Ag labor shortages defy easy fixes

Eric Mortenson/Capital Press Burr and Rosella Mosby farm row crops near Auburn, Wash. They wonder why the guestworker issue has to be so complicated.

PHOENIX — Washington state vegetable farmers Burr and Rosella Mosby shifted in their seats and furrowed their brows as they listened to a panel discuss immigration issues during a session at the American Farm Bureau Federation’s annual convention.

USDA economist Tom Hertz was providing some troubling numbers for the Mosbys and other farmers who depend on workers to plant, prune, pick and pack their crops. “We hand-harvest everything,” Burr Mosby said.

Mexican immigration to the U.S. has been declining since 2007, Hertz said, and the number of Mexican-born people in the U.S., legally or illegally, has dropped from 13 million to an estimated 11.7 million in that time. The crop workers remaining are getting older: 14 percent were 55 or older in 2013-14, compared to 11 percent in 2007-09.

That’s a concern because the ability to do manual labor declines with age, he said. Also, the percentage of workers who are settled in one spot, not migrating from job to job, has increased to 84 percent from 74 percent during that time frame.

Hertz said a USDA study compared two immigration reform options. Expanding H-2A ag worker visas would add 156,000 workers to the farm labor workforce, he said, while cranking up deportations would remove an estimated 5.8 million unauthorized workers, 40 percent of the ag workforce, over 15 years.

He said removing workers would force producers to pay even higher wages to those left behind, at a time when labor costs as a percentage of farm expenses are leveling off.

The Mosbys don’t believe expanding the H-2A program is a cure for agriculture’s labor shortage.

“I just don’t know why it’s so complicated,” Burr Mosby said after the panel discussion.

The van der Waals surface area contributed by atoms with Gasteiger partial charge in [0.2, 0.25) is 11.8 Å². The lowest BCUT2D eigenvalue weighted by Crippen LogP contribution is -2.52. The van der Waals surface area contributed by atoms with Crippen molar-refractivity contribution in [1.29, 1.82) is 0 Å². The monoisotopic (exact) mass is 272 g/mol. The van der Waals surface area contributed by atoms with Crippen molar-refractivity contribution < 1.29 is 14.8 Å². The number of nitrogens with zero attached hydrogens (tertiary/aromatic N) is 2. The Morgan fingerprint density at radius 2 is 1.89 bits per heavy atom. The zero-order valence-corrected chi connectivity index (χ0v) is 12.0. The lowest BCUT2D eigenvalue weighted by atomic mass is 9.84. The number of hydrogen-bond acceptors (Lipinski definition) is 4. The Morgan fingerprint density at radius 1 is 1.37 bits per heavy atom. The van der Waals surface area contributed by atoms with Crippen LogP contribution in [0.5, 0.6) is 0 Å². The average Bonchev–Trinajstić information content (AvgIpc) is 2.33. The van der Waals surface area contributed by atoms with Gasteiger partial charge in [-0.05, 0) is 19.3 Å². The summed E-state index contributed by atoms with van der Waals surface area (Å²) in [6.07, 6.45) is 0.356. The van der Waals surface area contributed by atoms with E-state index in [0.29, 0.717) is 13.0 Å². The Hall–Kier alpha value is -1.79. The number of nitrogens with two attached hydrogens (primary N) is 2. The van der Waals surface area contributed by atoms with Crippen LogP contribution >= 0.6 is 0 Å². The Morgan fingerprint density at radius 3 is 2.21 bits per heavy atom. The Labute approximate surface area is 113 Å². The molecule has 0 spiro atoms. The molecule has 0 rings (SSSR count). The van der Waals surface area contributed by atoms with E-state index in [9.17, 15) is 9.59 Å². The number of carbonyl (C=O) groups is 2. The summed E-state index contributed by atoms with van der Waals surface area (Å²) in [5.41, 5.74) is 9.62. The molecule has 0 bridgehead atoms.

Mosby Farms grows row crops on 350 acres in the Green River Valley near Auburn and sells to Safeway, Kroger and wholesalers. The farm employs about 100 people during the “heat of the battle,” a four- to six-month season. The Mosbys said they pay $11 to $12 an hour for basic laborers, more for supervisors, but are short 10 to 15 workers each season.

Getting more workers through the H-2A program would cost more. The Mosbys said they would be required to pay $12.47 an hour, provide housing and pay for transportation to and from Mexico. They live in King County, south of Seattle, and housing is extremely expensive, they said.

Mosby, a first-generation farmer, said his farm’s income went down this year by 15 cents to 25 cents per box of produce. “Our insurance never goes down,” he said. “All the other costs, food safety (regulations) — the overhead a farm carries is a lot more than it used to be.”

Mosby said many producers can’t afford to hire H-2A workers, and a simplified guest worker visa would be a better system. He said Mexican workers, assuming they pass criminal checks, should be allowed to come work on his farm, stay with relatives who are already here, and then return home after a set period of time. The practice would eliminate the housing crunch cost, and his employees have siblings and cousins who would take part, Mosby said.

He said one of his employees, now 82, is still working on his original “green card” that was issued in 1954. “When he was doing it, it was simple,” he said.

“If the one percent are supposed to feed the 99 percent of America, why hold us at gunpoint over labor?” Mosby asked. “Why are they not more willing to give us more manpower? We need more hands. We can feed the world if they give us a chance.”

His wife, Rosella, said the choice is clear. “We can import labor or we can import food.”

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